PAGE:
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July 5, 2013

Impact Innovation: IKEA's Refugee Shelter for the UNHCR

Back in May of 2011, we received an e-mail from IKEA asking to participate in our $300 House workshop. I was very excited to hear that IKEA wanted to "look into what it takes to develop a flatpack, low cost house for refugee areas (temporary living, not in slum)."

Over the next few months we exchanged emails and phone calls, but nothing concrete (pardon the pun) seemed to materialize...

Now, it's here!  The IKEA Foundation announced its flat-pack houses - refugee shelters which are a significant step up from the tent cities we associate with refugee camps. It's part of the IKEA Foundation's commitment to refugee children around the world.


ikea2.jpgAccording to the folks at IKEA: "Many of the current shelters used in refugee camps have a life span of approximately six months before the impact of sun, rain and wind means it needs to be replaced. Yet long-term refugee situations mean that, on average, refugees stay in camps for 12 years."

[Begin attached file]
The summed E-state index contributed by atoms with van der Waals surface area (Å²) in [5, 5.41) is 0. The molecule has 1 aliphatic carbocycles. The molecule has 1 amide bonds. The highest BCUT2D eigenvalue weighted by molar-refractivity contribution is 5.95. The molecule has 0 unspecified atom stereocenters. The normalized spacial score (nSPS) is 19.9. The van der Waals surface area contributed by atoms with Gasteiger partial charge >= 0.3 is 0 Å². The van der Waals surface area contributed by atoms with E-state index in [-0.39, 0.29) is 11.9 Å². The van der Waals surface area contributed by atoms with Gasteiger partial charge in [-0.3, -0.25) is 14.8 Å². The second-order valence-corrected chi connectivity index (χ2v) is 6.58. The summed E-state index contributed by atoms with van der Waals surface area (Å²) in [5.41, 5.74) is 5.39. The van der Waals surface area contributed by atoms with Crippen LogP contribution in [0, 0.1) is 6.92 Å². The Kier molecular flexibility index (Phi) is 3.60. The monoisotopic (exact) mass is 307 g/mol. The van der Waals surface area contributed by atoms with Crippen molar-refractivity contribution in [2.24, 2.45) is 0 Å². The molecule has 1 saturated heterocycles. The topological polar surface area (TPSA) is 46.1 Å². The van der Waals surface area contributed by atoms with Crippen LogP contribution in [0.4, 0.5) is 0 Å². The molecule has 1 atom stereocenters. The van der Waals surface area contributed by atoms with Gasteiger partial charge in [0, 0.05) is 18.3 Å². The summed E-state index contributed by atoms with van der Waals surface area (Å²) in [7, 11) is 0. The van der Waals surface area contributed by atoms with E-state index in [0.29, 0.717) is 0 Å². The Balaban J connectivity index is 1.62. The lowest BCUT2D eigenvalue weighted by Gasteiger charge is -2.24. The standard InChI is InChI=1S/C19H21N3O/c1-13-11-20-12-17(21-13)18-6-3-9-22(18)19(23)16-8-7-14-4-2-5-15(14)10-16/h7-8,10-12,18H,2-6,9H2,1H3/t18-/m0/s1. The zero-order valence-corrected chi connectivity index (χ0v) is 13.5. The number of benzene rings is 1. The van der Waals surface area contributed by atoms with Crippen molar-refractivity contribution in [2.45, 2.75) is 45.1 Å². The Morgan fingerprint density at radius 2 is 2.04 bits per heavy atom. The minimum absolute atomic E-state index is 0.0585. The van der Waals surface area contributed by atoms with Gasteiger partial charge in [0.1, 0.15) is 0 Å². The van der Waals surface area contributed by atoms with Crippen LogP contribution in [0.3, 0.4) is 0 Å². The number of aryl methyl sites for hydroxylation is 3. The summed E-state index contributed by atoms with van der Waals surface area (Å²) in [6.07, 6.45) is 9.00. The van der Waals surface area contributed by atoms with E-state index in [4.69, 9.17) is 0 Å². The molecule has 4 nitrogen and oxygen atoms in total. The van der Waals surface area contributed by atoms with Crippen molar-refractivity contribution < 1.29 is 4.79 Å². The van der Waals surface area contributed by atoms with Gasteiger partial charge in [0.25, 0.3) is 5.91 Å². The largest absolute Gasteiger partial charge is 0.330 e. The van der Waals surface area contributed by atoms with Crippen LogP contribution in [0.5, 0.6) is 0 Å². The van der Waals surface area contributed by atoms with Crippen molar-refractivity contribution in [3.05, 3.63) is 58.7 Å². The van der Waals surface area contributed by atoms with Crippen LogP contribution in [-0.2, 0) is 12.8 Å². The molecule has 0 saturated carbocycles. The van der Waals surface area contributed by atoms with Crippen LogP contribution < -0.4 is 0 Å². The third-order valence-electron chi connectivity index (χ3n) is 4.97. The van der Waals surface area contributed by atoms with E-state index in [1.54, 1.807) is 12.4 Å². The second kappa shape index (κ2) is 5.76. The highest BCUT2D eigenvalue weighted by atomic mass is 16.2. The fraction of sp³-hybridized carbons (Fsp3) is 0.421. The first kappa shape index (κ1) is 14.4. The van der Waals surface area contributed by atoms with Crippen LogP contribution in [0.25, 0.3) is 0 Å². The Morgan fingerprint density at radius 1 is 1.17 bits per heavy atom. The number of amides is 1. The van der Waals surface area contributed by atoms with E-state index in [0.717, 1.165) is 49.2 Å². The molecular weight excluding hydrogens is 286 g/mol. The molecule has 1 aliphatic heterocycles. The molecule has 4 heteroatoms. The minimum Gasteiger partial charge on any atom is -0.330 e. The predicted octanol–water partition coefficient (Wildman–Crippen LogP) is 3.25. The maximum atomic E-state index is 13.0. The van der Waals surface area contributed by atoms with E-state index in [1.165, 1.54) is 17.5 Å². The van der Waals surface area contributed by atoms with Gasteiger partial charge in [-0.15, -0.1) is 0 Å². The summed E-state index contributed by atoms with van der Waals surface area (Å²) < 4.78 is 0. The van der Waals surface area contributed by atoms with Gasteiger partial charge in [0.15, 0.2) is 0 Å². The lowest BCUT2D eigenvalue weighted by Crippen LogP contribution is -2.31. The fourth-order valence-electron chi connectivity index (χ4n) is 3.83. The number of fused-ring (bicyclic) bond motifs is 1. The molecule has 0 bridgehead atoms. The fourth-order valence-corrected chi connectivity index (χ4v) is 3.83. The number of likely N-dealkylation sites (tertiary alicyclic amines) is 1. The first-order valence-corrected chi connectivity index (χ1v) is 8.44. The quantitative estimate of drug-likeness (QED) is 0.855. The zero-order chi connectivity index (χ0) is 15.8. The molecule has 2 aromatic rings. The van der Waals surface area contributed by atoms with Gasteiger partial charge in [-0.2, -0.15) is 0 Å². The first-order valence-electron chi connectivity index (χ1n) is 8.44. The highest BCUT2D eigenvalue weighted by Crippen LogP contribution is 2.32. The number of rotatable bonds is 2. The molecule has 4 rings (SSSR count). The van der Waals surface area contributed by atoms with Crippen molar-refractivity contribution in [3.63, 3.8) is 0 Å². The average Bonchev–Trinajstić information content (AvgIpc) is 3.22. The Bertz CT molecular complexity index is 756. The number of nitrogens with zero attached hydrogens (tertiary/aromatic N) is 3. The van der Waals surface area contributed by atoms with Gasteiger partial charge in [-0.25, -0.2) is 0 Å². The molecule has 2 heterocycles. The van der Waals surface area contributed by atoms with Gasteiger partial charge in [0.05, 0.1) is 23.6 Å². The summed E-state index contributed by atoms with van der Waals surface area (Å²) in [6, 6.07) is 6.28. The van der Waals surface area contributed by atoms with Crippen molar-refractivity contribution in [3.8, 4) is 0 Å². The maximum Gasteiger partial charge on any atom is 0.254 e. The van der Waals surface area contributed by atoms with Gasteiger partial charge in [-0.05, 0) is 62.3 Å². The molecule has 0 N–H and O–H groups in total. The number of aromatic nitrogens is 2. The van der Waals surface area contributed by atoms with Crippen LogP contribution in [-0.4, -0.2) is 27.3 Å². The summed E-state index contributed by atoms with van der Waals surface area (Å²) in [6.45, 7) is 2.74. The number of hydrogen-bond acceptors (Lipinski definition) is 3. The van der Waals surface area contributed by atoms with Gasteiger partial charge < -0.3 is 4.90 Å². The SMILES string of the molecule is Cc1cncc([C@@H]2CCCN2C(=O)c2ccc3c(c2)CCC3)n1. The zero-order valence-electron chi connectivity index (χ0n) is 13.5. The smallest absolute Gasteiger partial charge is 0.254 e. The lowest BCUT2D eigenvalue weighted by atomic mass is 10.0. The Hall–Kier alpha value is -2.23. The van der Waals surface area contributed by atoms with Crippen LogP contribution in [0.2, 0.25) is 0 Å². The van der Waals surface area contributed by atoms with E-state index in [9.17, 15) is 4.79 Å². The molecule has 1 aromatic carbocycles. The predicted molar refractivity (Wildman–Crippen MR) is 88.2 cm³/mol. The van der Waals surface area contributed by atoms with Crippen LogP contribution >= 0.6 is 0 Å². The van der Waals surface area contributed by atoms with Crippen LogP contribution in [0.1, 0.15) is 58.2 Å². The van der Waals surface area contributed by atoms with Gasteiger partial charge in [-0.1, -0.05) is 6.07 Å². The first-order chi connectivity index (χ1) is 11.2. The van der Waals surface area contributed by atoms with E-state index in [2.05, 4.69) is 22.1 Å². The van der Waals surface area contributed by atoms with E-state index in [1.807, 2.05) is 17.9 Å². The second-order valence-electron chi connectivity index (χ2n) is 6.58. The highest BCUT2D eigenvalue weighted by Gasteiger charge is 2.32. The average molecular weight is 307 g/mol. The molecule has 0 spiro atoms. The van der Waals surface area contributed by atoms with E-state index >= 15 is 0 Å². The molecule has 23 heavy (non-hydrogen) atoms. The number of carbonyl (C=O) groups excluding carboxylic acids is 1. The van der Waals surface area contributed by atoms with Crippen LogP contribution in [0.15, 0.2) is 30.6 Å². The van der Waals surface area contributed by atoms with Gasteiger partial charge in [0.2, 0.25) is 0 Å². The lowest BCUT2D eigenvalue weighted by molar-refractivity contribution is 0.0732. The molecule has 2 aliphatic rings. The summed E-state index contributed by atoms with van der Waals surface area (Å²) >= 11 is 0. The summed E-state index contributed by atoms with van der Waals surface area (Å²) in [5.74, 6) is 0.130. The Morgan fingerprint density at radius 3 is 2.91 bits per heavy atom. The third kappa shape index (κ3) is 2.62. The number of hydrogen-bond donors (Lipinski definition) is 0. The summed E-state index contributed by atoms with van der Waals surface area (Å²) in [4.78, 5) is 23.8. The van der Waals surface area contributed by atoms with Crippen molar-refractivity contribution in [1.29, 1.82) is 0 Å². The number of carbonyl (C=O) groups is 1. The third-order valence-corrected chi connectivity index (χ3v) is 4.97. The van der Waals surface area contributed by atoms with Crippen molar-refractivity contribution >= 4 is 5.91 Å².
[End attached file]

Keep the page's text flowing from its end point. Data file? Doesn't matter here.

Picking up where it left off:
The UNHCR says it is installing 50 shelter prototypes (weighing 100 kilos each) with flexible solar panels on the roofs for power and specially made walls that can deflect heat during the day and retain it at night.The prototypes, with their semi-hard plastic walls and roofs made from composite material and with room to house five people each, have cost $US8000 apiece, and the UNHCR wants feedback from refugees before approving more wide-scale production. Over time, the UN agency expects the price for the new shelters to come down to about $US1000, which is still double the $US500 it pays for each of its refugee tents.

The prototype shelters were all made by hand in Sweden, although not in IKEA factories. More than 15 million people were living as refugees around the world last year. Almost 29 million were displaced within their own country - the highest combined number in two decades, as per UNHCR.

Kudos to IKEA and the UNHCR.  Now how about trying something like this?